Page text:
Saddam was a killer and a terrible tyrant but, for me, I think it’s much more likely those children were reacting to the explosions they heard from the bombs that we regularly dropped near them. I think it’s more likely they were reacting to the fact that the United States had dropped a bomb on a home across from their school less than a month before, blew out the windows to the school, and sent several of the children to the hospital with severe lacerations. There was a reality those children lived with and it was not “propaganda.”
This is still a reality that children in Afghanistan, Pakistan, Yemen, Somalia, and elsewhere all live with (and some die from) to this day. According to the New York Times this isn’t a problem for the Obama Administration because:
“Obama embraced a disputed method for counting civilian casualties that … in effect counts all military-age males in a strike zone as combatants, according to several administration officials, unless there is explicit intelligence posthumously proving them innocent.” [emphasis added]
I am stunned. Politicians like to pretend that this is somehow “complex” – a difficult issue that can be debated and even supported as necessary and worthwhile.
It really isn’t.
To look at oppression and suffering and say that it’s complex is a damnable lie. It’s a terrible rationalization – a way of absolving ourselves of our responsibility to seek justice in our lives. Politics, including the politics of war, is often time-consuming and difficult, but I don’t believe it’s ever morally complicated. Father Harak once taught me a very simple test for any policy or act we might imagine.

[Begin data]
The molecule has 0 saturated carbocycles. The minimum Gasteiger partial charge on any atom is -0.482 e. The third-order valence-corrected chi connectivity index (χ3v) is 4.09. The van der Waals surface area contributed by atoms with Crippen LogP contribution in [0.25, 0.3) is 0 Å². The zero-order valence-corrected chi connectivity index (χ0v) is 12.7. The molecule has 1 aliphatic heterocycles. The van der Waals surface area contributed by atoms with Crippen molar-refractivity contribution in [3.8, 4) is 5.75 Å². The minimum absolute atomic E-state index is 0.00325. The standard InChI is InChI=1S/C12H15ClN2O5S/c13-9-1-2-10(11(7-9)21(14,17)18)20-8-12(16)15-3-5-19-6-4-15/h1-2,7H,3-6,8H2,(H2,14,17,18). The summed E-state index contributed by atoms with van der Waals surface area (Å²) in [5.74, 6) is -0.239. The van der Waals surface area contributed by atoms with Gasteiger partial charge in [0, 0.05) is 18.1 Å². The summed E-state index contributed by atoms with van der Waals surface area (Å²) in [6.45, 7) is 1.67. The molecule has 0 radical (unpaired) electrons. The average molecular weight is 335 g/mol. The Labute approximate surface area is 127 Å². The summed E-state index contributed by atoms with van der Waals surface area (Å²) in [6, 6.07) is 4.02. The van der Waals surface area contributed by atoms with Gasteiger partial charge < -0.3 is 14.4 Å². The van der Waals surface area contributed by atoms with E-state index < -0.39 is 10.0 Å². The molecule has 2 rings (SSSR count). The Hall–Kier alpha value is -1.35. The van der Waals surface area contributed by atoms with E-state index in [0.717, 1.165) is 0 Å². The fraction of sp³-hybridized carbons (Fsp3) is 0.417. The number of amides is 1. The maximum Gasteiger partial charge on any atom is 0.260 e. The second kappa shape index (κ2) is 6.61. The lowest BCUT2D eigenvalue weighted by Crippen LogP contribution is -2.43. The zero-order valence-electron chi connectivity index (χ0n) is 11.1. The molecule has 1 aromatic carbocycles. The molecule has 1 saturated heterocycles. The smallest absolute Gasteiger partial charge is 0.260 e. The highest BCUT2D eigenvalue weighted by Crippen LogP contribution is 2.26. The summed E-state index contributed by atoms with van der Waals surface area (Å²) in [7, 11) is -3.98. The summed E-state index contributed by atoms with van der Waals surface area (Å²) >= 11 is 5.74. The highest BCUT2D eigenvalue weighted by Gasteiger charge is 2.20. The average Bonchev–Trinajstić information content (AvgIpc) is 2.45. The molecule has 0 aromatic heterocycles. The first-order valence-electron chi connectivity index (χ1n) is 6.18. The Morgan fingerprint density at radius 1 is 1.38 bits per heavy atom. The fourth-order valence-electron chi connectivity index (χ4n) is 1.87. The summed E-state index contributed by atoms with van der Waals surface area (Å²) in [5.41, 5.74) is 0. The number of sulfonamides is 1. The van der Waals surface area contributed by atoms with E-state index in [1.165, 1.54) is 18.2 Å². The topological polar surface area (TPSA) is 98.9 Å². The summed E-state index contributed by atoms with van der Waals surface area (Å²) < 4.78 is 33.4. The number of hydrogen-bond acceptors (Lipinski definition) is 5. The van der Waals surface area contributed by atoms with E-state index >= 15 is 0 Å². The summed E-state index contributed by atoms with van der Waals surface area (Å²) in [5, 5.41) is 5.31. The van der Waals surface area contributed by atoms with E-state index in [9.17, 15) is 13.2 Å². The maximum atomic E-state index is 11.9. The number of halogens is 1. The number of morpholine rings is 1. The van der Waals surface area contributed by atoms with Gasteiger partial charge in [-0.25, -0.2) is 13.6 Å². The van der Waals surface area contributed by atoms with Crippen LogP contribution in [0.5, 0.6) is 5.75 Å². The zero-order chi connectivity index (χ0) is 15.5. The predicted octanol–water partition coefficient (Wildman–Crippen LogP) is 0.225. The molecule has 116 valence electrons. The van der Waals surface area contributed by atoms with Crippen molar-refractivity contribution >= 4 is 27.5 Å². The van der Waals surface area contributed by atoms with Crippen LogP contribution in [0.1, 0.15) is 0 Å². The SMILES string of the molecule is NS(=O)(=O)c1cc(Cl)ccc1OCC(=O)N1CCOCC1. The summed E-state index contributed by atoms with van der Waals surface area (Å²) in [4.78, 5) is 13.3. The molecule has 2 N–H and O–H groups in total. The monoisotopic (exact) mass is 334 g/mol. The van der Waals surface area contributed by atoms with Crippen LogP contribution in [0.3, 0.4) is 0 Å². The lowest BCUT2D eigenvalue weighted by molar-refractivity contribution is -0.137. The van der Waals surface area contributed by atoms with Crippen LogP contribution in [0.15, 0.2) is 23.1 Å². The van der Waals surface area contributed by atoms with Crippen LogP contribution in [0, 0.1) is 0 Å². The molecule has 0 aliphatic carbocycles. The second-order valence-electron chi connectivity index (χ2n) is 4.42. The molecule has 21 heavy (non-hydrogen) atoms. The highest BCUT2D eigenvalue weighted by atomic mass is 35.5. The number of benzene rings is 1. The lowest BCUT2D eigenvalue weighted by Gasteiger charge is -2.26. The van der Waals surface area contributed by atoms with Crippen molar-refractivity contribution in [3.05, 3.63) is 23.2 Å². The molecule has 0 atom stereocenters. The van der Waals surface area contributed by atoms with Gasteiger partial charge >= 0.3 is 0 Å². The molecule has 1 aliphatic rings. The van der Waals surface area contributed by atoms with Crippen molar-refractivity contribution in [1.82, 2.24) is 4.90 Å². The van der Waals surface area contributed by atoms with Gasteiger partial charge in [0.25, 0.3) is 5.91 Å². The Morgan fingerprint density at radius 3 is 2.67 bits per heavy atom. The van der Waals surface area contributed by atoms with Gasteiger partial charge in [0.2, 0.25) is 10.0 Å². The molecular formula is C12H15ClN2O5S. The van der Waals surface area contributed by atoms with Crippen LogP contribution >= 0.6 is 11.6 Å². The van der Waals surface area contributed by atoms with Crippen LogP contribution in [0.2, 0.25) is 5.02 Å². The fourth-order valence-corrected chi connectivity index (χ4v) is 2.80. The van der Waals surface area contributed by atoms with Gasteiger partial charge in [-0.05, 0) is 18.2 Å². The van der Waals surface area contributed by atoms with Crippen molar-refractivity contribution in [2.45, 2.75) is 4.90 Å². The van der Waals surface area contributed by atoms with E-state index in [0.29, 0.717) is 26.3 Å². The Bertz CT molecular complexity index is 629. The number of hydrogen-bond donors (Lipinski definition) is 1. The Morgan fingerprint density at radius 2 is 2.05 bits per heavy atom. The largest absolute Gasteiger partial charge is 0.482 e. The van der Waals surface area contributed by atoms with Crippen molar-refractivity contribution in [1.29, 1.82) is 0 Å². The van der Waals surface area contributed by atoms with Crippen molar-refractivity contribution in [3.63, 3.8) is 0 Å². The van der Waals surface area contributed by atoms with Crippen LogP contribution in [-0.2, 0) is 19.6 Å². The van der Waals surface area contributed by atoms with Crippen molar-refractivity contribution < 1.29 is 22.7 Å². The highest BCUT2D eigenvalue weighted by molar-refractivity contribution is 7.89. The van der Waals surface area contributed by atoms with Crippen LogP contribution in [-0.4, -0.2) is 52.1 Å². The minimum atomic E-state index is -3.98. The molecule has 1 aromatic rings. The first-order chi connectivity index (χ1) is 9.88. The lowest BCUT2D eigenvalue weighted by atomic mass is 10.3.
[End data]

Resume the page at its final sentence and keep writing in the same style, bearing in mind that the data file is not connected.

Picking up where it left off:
The test goes like this: God is Life, God is Light, God is Truth. Any policy that brings death instead of life, that brings darkness instead of light, or that requires lies to fulfill itself, cannot be from God. It cannot be just. It cannot be right. And it must be opposed. This is a unity expression as well: Life = Light = Truth. Any policy that’s based on lies, will bring darkness. Any policy that brings death must on some level, and by necessity, be based on lies. There’s nothing complex about it.
Father Harak’s test is echoed in the popular aphorism: The Will of God will never lead you where the Grace of God cannot keep you.
It’s astonishing that I actually have to make an argument (and a losing one at that) against murdering children, but this is the reality we ourselves have given birth to.
I mourn the loss of Ayat, of Omran, of Haider, of Tariq and Waheed and all our innocent victims. Almost as deeply I mourn the loss of our own innocence, as both Democratic and Republican politicians (and their supporters) enthusiastically embrace arrest without charge, imprisonment without trial, extrajudicial assassinations, and the presumption that our victims are all guilty of capital crimes until they are somehow posthumously proved innocent.
It is the summer of 2012 and we are lost. At the intersection of all our hopes and fears, indifferent to the ground, we are falling – wide awake, and seemingly helpless to prevent the fall.
Ramzi Kysia is an Arab-American pacifist and writer. He has worked on peace and justice projects in the United States, Europe, and throughout the Middle-East.